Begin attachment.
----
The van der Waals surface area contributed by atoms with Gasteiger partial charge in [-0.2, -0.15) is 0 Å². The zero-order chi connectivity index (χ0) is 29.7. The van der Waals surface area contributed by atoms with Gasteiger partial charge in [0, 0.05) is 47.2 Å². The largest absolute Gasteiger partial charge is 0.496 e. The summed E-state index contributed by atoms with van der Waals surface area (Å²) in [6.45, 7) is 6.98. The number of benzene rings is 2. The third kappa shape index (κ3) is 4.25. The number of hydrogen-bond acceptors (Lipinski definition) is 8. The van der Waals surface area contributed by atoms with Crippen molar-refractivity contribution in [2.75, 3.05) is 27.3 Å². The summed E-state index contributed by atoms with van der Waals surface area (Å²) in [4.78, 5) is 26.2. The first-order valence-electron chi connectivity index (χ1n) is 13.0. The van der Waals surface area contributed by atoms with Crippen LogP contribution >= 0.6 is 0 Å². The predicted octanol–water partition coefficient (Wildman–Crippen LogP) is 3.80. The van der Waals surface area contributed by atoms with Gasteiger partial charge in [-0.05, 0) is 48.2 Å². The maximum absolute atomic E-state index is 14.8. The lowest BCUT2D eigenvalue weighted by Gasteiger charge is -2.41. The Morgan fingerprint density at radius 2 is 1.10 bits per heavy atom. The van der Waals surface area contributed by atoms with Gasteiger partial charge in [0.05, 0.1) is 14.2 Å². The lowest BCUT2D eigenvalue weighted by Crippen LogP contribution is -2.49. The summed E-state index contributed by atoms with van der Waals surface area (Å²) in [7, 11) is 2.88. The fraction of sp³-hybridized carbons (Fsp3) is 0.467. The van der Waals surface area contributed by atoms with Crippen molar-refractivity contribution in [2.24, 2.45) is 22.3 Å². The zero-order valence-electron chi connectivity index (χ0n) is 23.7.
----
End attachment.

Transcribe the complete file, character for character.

The van der Waals surface area contributed by atoms with Gasteiger partial charge in [-0.2, -0.15) is 0 Å². The zero-order chi connectivity index (χ0) is 29.7. The van der Waals surface area contributed by atoms with Gasteiger partial charge in [0, 0.05) is 47.2 Å². The largest absolute Gasteiger partial charge is 0.496 e. The summed E-state index contributed by atoms with van der Waals surface area (Å²) in [6.45, 7) is 6.98. The number of benzene rings is 2. The third kappa shape index (κ3) is 4.25. The number of hydrogen-bond acceptors (Lipinski definition) is 8. The van der Waals surface area contributed by atoms with Crippen molar-refractivity contribution in [2.75, 3.05) is 27.3 Å². The summed E-state index contributed by atoms with van der Waals surface area (Å²) in [4.78, 5) is 26.2. The first-order valence-electron chi connectivity index (χ1n) is 13.0. The van der Waals surface area contributed by atoms with Crippen LogP contribution >= 0.6 is 0 Å². The predicted octanol–water partition coefficient (Wildman–Crippen LogP) is 3.80. The van der Waals surface area contributed by atoms with Gasteiger partial charge in [-0.05, 0) is 48.2 Å². The maximum absolute atomic E-state index is 14.8. The lowest BCUT2D eigenvalue weighted by Gasteiger charge is -2.41. The Morgan fingerprint density at radius 2 is 1.10 bits per heavy atom. The van der Waals surface area contributed by atoms with Gasteiger partial charge in [0.05, 0.1) is 14.2 Å². The lowest BCUT2D eigenvalue weighted by Crippen LogP contribution is -2.49. The summed E-state index contributed by atoms with van der Waals surface area (Å²) in [7, 11) is 2.88. The fraction of sp³-hybridized carbons (Fsp3) is 0.467. The van der Waals surface area contributed by atoms with Crippen molar-refractivity contribution in [2.24, 2.45) is 22.3 Å². The zero-order valence-electron chi connectivity index (χ0n) is 23.7.